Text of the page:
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Optimization of an Eye-Tracking-Based Categorical Screener for Autism Spectrum Disorders in 18- to 42-Month-Old Children

Thursday, 2 May 2013: 09:00-13:00
Banquet Hall (Kursaal Centre)
M. Ly1, M. Valente1, A. Klin1 and W. Jones2, (1)Marcus Autism Center, Children's Healthcare of Atlanta & Emory University School of Medicine, Atlanta, GA, (2)Department of Pediatrics, Marcus Autism Center, Children's Healthcare of Atlanta, Emory University, Atlanta, GA
Background: The overarching goal of this project is to develop performance-based measures that can be used as quantitative diagnostic screeners for autism spectrum disorders (ASD). This research stems from past work in which eye-tracking technology was used to measure spontaneous visual fixations during viewing of naturalistic social situations.  While watching scenes of social interaction, toddlers with autism spent—relative to age- and verbal IQ-matched typically-developing (TD) controls—markedly increased time fixated on mouth, body, and object regions and markedly less time fixated on the eyes.  While these measures showed robust between-group differences, subsequent research identified measures of dynamic visual scanning (moment-by-moment variation in looking patterns) that distinguished the ASD from TD groups with still larger effect sizes.  These results, however, looked at group comparisons, and not at classification of individual children.  In parallel to the current study, we are assessing the validity of visual scanning measures as a categorical screener for ASD in individual children between 18 and 42 months of age (Valente, Ly, Klin, & Jones). The current study aims to optimize the sensitivity and specificity of that screener by constraining the heterogeneity of the training set.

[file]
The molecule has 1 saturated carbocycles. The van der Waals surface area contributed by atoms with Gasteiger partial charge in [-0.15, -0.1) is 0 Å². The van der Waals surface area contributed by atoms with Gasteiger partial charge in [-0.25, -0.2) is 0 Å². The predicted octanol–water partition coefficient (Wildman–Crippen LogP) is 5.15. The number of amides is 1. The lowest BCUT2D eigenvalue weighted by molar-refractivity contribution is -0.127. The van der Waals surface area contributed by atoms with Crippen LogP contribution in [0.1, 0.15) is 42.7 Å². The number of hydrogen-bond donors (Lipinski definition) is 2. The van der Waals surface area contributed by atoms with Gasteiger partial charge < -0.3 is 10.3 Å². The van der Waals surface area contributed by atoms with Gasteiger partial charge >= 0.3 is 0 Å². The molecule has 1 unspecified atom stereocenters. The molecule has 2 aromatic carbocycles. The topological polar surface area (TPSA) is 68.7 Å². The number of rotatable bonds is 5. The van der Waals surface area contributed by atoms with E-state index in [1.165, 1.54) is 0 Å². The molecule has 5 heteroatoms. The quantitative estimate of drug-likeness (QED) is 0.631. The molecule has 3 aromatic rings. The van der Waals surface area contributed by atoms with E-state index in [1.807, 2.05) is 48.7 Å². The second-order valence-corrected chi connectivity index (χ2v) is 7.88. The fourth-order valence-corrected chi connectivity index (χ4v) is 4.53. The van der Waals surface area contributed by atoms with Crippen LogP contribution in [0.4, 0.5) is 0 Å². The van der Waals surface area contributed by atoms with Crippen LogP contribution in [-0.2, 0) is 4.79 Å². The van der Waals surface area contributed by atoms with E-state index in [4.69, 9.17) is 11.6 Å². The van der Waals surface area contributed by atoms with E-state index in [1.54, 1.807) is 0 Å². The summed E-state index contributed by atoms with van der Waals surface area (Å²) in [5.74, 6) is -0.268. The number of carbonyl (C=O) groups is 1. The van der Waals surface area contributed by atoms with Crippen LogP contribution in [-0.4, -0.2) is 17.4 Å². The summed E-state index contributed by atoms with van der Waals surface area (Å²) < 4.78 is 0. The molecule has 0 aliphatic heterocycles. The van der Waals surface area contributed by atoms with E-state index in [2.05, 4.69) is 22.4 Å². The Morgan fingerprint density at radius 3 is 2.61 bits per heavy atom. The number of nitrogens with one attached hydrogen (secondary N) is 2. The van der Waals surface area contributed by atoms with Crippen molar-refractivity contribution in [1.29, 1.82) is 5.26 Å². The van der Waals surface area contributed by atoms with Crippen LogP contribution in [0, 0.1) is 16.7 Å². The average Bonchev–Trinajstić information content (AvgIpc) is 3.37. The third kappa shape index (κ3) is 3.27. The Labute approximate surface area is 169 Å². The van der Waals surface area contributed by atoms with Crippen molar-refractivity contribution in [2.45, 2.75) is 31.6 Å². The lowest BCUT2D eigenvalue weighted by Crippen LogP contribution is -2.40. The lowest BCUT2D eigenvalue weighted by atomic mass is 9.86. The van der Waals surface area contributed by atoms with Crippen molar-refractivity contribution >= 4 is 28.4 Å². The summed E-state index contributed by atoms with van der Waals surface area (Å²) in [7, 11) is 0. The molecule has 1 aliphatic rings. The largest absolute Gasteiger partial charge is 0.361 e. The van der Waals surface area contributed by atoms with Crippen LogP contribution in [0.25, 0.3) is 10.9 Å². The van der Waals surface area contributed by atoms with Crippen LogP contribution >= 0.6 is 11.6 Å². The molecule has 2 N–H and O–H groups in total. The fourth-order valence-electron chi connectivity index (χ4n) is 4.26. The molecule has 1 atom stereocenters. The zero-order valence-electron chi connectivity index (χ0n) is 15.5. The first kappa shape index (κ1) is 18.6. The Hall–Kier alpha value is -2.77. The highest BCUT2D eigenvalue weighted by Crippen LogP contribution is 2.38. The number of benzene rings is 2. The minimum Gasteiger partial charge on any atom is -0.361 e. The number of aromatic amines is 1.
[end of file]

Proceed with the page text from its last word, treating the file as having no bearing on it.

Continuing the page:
Objectives: The objective of this study is to test whether constraining the training sample for the initial ASD comparison group will improve the performance of an eye-tracking-based, categorical screener for ASD.    

Methods: Eye-tracking data were collected while 50 toddlers, aged 18 to 42 months, viewed dynamic scenes of other children at play. Standardized clinical assessment measures (ADOS, ADI, cognitive, and language testing) confirmed diagnostic status for ASD and TD children. Rather than using consecutive referrals to identify training and test samples, we selected the ASD training sample (ASD-1, N=50) on the basis of autism severity (focusing on children with lower severity scores). Relative to TD children (N=50), these children provided a training set with which to develop a model of expected differences between ASD and TD visual scanning.  We then tested the remaining ASD children (ASD-2, N=50) as an external validation sample. Receiver operating characteristic (ROC) curves were created to analyze sensitivity and specificity.

Results: Preliminary results indicate that use of the constrained training sample decreased sensitivity but increased specificity of classification. Children in the validation sample were classified with sensitivity of 80% and specificity of 84%.  These results are above recommended benchmarks for Level 1 developmental screeners.  

Conclusions: By constraining the ASD sample to those with lower severity scores, the specificity in classifying individual children increased.  In ongoing analyses, we are now measuring the extent to which additional approaches to optimization (time- and event-based, as well as cohort-based) will improve the classification. These analyses will test the viability of using differences in visual scanning as a categorical screener for autism spectrum disorders.

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